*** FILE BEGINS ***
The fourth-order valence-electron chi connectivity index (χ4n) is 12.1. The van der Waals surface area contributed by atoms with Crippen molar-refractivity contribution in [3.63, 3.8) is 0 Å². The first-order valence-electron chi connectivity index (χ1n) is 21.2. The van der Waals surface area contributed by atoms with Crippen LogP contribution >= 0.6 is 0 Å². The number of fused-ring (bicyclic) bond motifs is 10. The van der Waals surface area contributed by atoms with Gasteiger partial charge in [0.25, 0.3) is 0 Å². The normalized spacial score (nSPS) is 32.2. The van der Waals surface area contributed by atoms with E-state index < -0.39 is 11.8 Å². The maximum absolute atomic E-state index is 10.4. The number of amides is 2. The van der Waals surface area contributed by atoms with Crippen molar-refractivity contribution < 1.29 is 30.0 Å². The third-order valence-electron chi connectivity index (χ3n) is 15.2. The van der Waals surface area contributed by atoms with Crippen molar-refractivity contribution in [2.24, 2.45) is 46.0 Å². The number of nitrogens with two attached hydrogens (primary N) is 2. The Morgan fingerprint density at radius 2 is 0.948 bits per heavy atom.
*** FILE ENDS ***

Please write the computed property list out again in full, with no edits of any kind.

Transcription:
The fourth-order valence-electron chi connectivity index (χ4n) is 12.1. The van der Waals surface area contributed by atoms with Crippen molar-refractivity contribution in [3.63, 3.8) is 0 Å². The first-order valence-electron chi connectivity index (χ1n) is 21.2. The van der Waals surface area contributed by atoms with Crippen LogP contribution >= 0.6 is 0 Å². The number of fused-ring (bicyclic) bond motifs is 10. The van der Waals surface area contributed by atoms with Gasteiger partial charge in [0.25, 0.3) is 0 Å². The normalized spacial score (nSPS) is 32.2. The van der Waals surface area contributed by atoms with E-state index < -0.39 is 11.8 Å². The maximum absolute atomic E-state index is 10.4. The number of amides is 2. The van der Waals surface area contributed by atoms with Crippen molar-refractivity contribution < 1.29 is 30.0 Å². The third-order valence-electron chi connectivity index (χ3n) is 15.2. The van der Waals surface area contributed by atoms with Crippen molar-refractivity contribution in [2.24, 2.45) is 46.0 Å². The number of nitrogens with two attached hydrogens (primary N) is 2. The Morgan fingerprint density at radius 2 is 0.948 bits per heavy atom.